Lady Chatterley’s Lover by D.H. Lawrence
in which Lady Chatterley intrudes on the gamekeeper
by Rob Neufeld
How dialect works
Some great writers use dialect to convey a culture they love.
“We ain’t got no choice but to try now,” Anneth Sizemore says at the fateful start of Silas House’s novel, “Clay’s Quilt.” “We can’t pull over and just set on the side of the road until it thaws,” she advises the driver in her moderately colloquial speech.
There are other authors—parody-writers, mostly—who use dialect heavy-handedly to render an alien population quaint.
Southern Appalachia has attracted its healthy share of both the good and bad kind of dialect usage.
In Chapter Eight of Lady Chatterley’s Lover, Lawrence does something different with the speech of Mellors, the Chatterleys’ lean, forty-year-old gamekeeper. Dialect is as much a tool as a trait with him; he can turn it on and off.
When Lady Constance Chatterley—Connie—intrudes upon the pheasant coop outpost that is also Mellor’s refuge, he feigns hospitality to cloak resentment. “Am Ah t’ light yer a little fire?” he asks in his East Midlands (Nottinghamshire) patois. Connie knows he speaks mainstream English.
Later on, when she asks him for a duplicate key to his secret hut, pushing her power of ownership, he pours on the gravy. “(I) mun fend for t’bods some other road,” he says. That is, the hut’s hers; he’ll move his pheasant keep elsewhere.
“Why don’t you speak ordinary English?” she demands.
“Me! Ah thowt it wor’ ordinary.”
Mellors, Connie learns in a talk with her crippled husband, Clifford, had risen up through Army ranks from blacksmith in Egypt to lieutenant in India. He’d gone to war after splitting from his wife. His opinions about women were as deeply rooted as his experience of language.
Dialect, in his case, is not a constant, but a growing and shifting part of personality. It is interesting to see how, in Chapter Ten, he presents a third way of talking. Connie has gone to his hut after their first intimacy. Lawrence notes the keeper's modulated use of standard English: "You came then,” he said, using the intonation of the dialect.
The handmaid’s tale
In Chapter Nine, Lawrence shines his light on Ivy Bolton, coal miners’ nurse, who has come to relieve Connie in her nursing of Clifford. It is another subtle study of speech.
Mrs. Bolton takes on the personality of a submissive and loving, yet controlling servant. She strengthens the bond between her and her master through inflection and phrasing.
“Be-yutiful!” she says in admiration of hyacinths Clifford nonetheless wants removed from his room. She tops Clifford’s final word with a high note.
Clifford has become a celebrated writer of social satire, and comes to depend on Mrs. Bolton’s gossip—long, involved tales with true insight.
“I suppose you heard as Miss Allsopp was married last week,” she begins a narrative. Miss Allsopp’s aged father had died in a fall and had made his strict daughter heiress, upon which event she and an older gent started making out like turtledoves, and moved to Kinbrook, where “they say she goes round in a dressing-gown from morning to night, a veritable sight.”
Ivy Bolton, with her church morality and class pride, gets to sing out. Her politically motivated epic—"I serve up these fine folk and you respect me" is the essence of her message—gives voice to an unreported segment of the populace.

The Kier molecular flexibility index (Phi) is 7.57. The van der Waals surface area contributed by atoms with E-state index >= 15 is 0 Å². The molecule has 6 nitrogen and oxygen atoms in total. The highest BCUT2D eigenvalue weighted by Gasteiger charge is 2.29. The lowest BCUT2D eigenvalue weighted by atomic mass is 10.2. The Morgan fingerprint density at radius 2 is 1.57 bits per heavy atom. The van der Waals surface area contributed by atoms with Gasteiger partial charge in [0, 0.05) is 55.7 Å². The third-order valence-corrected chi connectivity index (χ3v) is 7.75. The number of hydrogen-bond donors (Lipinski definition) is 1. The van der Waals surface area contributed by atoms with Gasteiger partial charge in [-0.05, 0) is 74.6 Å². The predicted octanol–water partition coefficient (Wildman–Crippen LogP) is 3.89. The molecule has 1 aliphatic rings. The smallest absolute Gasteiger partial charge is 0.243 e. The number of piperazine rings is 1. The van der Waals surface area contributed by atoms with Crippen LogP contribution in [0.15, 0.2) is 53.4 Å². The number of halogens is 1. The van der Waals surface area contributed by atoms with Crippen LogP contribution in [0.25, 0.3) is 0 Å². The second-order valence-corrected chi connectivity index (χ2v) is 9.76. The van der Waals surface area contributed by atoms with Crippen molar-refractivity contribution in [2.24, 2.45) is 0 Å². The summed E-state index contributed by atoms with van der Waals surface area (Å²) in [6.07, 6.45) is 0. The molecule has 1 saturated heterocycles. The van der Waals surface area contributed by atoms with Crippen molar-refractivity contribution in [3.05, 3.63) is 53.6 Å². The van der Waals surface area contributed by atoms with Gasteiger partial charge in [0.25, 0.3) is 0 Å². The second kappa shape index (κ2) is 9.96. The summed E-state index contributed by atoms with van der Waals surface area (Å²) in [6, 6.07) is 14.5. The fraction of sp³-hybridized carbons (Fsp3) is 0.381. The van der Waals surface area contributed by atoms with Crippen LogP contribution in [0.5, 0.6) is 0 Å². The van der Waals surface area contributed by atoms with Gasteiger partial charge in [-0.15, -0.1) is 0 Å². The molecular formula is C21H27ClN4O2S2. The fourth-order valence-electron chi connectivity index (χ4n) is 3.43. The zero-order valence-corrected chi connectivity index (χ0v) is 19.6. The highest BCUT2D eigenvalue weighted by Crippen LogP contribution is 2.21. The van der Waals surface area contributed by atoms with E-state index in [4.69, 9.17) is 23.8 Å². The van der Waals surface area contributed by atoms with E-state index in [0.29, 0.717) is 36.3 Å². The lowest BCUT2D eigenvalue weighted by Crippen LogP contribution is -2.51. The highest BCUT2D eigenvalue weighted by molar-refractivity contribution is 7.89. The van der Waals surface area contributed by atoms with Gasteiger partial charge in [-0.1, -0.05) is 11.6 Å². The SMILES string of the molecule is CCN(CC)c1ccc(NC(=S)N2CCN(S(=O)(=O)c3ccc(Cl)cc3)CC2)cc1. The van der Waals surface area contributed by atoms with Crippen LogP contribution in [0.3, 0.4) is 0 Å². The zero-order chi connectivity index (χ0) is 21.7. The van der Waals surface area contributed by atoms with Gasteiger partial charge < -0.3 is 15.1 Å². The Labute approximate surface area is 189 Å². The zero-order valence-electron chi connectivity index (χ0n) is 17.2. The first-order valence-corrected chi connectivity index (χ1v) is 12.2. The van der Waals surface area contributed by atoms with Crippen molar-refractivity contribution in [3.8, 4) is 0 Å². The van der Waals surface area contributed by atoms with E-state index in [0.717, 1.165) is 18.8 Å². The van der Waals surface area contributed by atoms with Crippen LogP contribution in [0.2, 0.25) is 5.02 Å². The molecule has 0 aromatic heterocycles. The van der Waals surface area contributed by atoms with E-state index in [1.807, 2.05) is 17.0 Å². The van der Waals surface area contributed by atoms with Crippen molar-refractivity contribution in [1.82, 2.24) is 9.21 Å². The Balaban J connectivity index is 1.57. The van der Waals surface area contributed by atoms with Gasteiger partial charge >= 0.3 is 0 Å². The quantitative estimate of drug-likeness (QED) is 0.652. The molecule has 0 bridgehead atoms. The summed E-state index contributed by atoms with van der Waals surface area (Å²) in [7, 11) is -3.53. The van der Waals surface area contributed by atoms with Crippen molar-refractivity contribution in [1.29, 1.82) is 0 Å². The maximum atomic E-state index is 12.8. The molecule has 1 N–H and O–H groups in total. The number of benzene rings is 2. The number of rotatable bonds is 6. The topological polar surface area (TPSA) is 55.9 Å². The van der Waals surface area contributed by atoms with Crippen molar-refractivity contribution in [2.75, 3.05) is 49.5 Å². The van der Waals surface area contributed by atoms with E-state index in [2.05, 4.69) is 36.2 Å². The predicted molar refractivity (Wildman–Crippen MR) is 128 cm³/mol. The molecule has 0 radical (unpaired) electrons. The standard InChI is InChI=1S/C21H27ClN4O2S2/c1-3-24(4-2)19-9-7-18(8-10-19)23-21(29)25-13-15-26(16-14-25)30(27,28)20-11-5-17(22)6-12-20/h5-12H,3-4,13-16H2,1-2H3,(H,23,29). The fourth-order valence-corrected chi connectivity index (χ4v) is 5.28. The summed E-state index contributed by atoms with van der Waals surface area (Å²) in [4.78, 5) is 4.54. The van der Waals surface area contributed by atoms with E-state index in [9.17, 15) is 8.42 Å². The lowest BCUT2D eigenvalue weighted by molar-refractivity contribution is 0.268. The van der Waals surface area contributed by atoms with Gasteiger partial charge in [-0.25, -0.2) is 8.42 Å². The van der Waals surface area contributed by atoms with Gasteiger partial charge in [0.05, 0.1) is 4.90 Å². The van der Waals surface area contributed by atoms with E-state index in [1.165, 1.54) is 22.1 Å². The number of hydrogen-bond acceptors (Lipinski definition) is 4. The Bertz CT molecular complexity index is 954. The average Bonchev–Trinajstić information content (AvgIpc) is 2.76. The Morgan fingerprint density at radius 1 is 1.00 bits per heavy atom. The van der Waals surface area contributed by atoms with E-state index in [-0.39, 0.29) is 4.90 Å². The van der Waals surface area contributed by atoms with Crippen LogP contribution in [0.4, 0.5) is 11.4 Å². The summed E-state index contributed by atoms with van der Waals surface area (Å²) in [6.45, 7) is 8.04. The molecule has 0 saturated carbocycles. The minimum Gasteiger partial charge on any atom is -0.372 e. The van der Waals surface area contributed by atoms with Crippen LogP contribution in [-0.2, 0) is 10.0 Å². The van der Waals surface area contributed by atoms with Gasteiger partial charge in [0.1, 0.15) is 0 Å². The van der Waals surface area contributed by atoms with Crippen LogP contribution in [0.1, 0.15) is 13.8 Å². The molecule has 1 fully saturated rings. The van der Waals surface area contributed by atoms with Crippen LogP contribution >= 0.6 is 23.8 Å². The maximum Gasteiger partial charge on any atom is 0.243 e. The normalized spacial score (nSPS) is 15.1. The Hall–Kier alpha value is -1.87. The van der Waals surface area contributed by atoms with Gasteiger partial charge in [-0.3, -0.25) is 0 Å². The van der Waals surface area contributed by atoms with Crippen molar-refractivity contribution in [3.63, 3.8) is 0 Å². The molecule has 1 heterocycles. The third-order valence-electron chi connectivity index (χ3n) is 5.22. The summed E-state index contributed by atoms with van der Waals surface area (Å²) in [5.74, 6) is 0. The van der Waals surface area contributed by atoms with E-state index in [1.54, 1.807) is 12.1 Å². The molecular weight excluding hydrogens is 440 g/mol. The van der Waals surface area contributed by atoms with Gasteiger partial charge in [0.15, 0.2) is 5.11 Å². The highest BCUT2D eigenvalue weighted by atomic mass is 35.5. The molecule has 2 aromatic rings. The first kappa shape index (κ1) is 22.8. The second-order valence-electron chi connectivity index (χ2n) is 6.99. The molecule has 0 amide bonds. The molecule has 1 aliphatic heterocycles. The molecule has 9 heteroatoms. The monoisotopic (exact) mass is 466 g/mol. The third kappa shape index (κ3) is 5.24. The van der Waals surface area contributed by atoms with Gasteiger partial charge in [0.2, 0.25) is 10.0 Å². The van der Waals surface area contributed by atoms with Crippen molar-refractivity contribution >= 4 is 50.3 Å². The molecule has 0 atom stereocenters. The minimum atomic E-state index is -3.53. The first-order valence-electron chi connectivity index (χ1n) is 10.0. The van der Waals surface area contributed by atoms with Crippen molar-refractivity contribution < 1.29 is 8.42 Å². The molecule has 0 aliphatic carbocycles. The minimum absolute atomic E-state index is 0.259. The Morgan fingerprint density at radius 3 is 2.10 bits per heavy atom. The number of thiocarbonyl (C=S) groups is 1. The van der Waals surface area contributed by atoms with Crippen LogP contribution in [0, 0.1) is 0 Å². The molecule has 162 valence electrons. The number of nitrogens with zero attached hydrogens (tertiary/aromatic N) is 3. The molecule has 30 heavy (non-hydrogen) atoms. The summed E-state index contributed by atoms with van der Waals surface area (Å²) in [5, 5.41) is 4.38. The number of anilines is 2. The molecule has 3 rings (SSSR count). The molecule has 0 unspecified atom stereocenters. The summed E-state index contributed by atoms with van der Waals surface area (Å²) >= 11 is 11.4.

When Clifford worries about Bolshevism, Mrs. Bolton reassures him, “The young ones blether sometimes. Not that they care for it really. They only want a bit of money in their pocket” to go gadding about.
Constance Chatterley, eavesdropping, notes how Mrs. Bolton “talked Tevershall.”
It is not unlike Eliza Gant’s rendition of her world in Thomas Wolfe’s short story, “The Web of Earth.”
The pits and the parlor
Tevershall is in the pits. It was once England’s richest coal mine, but is has been exhausted.
Eerily, Mrs. Bolton’s tales of its working families have made a man of Clifford, for he begins to feel connected to the miners as a boss, and turns from effete literature to world-beating industrialism.
A new colliery in another town has turned to big machines and chemical extraction, and Clifford prepares to go the more rapacious route.
Lady Chatterley Lover’s connections to Western North Carolina’s logging towns and Southern Appalachia’s mountaintop removal recommend a new reading of the classic.
Connie begins to feel more and more repulsed by and alienated from Clifford’s lack of sensuality and soul, which had preceded his war injury. Whenever she tries to talk with him, he quotes poetry: Milton, and Shakespeare, and Keats.
Both Connie and Clifford speak the language of the high-cultured parlor.
The language of romance
In the midst of all the verbal jockeying, a romance is taking hold in a way that romance writers might study. The resentment that Connie and Mellors first feel toward each other is poisonous; but their yearning is great.
Connie ventures to Mellors’ yard to view the season’s first daffodils, “fluttering and shivering, so bright and alive, but with nowhere to hide their faces…Perhaps they liked it really; perhaps they really liked the tossing.”
She swoons and sits down against “a young pine tree, that swayed against her with curious life, elastic and powerful, rising up.”
When, in Chapter Ten, Connie and Mellors fall in love and enter a physical relationship, they create a new language, earnest and on common ground.
Lady Chatterley’s Lover by D. H, Lawrence, first published 1928, is now available in many editions including a Modern Library hardcover; and, most recently, a Signet paperback.
Book Discussion X meets to discuss Lady Chatterley’s Lover at Accent on Books, 854 Merrimon Ave., Asheville, 7 p.m., Thurs., Jan. 12. Call 252-6225.